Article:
The Israeli intelligence assessment was outlined in U.S. government
documents drafted over the last two years, Middle East Newsline reported. A U.S. embassy cable dated
November 2009 cited a Mossad official as saying that Hizbullah could launch
up to 600 missiles per day in any war with Israel. Hizbullah was also
expected to fire 100 missiles per day toward Tel Aviv.
The U.S. embassy in Tel Aviv cable, released by WikiLeaks, said
Hizbullah could sustain a missile war against Israel for at least 60 days.
The cable, which quoted the Mossad official during strategic talks with the
United States, said Hizbullah could fire between 24,000 and 36,000 missiles
and rockets toward Israel, 6,000 of them toward Tel Aviv.
"The IDF and Israel Defense Intelligence argued that Hizbullah's
ultimate goal during any future conflict is to launch a massive number of
missiles and rockets daily into Israeli territory, including those that can
reach the Tel Aviv area," the U.S. diplomatic cable said.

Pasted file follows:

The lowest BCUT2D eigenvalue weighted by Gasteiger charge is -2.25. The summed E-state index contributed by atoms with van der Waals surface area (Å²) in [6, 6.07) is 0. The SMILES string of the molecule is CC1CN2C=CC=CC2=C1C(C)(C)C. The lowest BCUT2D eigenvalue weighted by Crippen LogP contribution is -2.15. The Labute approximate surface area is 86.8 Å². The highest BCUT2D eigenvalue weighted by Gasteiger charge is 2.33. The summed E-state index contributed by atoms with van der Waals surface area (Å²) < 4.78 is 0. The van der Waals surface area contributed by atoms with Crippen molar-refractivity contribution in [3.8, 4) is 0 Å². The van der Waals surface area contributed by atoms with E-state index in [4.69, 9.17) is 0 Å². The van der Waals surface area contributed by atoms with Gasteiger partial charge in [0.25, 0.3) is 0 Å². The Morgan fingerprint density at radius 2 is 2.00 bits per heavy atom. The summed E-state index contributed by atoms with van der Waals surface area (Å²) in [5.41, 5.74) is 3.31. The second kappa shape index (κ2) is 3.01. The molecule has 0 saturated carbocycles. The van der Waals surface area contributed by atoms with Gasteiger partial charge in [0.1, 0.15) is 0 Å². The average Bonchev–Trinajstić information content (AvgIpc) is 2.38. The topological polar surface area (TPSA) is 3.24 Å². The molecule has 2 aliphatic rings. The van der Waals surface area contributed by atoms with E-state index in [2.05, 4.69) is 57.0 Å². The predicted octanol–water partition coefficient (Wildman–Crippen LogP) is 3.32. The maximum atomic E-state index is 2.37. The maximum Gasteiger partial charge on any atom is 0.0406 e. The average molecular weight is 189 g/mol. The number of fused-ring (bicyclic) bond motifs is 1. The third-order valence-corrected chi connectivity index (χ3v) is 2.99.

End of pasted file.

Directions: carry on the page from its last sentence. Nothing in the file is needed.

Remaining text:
In 2006, Hizbullah fired 4,500 rockets toward Israel during their 34-day
war. At the time, Hizbullah fired rockets with a range of no more than 100
kilometers, far from Tel Aviv and central Israel.
"Hizbullah was preparing for a long conflict with Israel in which it
hopes to launch a massive number of rockets at Israel per day," an Israeli
officer at the strategic dialogue was quoted as saying. "In the 2006 Second
Lebanon War, Tel Aviv was left untouched. Hizbullah will try to change the
equation during the next round and disrupt everyday life in Tel Aviv."
The Israeli intelligence assessment said Hizbullah was receiving
missiles from Iran and Syria. The assessment said Hizbullah has deployed
more than 20,000 rockets, hundreds of 220mm and 302mm rockets as well as
the long-range Iranian-origin Fajr rocket.
The cable also cited Hizbullah's deployment of a huge anti-tank and
anti-aircraft missile arsenal. They included the Russian-origin SA-7 and
SA-14 surface-to-air missiles as well as the QW-1 anti-aircraft artillery.
Hizbullah also contained the C-802 anti-ship missile as well as the Ababil
unmanned aerial vehicle.